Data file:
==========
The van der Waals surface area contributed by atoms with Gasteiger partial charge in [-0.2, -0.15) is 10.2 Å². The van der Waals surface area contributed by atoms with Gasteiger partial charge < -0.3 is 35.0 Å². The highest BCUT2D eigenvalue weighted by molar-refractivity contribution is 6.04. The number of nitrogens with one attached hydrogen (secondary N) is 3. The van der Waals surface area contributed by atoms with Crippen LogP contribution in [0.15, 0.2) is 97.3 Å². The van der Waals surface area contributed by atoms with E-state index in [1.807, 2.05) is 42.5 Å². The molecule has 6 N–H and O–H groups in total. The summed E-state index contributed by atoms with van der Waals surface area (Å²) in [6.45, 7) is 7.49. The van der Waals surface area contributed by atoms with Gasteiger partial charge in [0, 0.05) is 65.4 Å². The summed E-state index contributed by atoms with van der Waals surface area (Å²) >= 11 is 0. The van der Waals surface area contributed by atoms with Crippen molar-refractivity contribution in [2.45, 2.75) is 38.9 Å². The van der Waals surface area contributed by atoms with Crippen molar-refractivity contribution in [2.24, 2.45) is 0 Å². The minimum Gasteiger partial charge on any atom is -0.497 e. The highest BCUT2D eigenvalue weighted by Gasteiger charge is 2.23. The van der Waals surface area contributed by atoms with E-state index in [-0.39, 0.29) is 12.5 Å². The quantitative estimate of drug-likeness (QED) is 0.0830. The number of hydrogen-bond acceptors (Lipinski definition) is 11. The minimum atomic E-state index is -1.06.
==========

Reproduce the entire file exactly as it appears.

The van der Waals surface area contributed by atoms with Gasteiger partial charge in [-0.2, -0.15) is 10.2 Å². The van der Waals surface area contributed by atoms with Gasteiger partial charge < -0.3 is 35.0 Å². The highest BCUT2D eigenvalue weighted by molar-refractivity contribution is 6.04. The number of nitrogens with one attached hydrogen (secondary N) is 3. The van der Waals surface area contributed by atoms with Crippen LogP contribution in [0.15, 0.2) is 97.3 Å². The van der Waals surface area contributed by atoms with E-state index in [1.807, 2.05) is 42.5 Å². The molecule has 6 N–H and O–H groups in total. The summed E-state index contributed by atoms with van der Waals surface area (Å²) in [6.45, 7) is 7.49. The van der Waals surface area contributed by atoms with Gasteiger partial charge in [0, 0.05) is 65.4 Å². The summed E-state index contributed by atoms with van der Waals surface area (Å²) >= 11 is 0. The van der Waals surface area contributed by atoms with Crippen molar-refractivity contribution in [2.45, 2.75) is 38.9 Å². The van der Waals surface area contributed by atoms with Crippen molar-refractivity contribution in [2.24, 2.45) is 0 Å². The minimum Gasteiger partial charge on any atom is -0.497 e. The highest BCUT2D eigenvalue weighted by Gasteiger charge is 2.23. The van der Waals surface area contributed by atoms with E-state index in [-0.39, 0.29) is 12.5 Å². The quantitative estimate of drug-likeness (QED) is 0.0830. The number of hydrogen-bond acceptors (Lipinski definition) is 11. The minimum atomic E-state index is -1.06.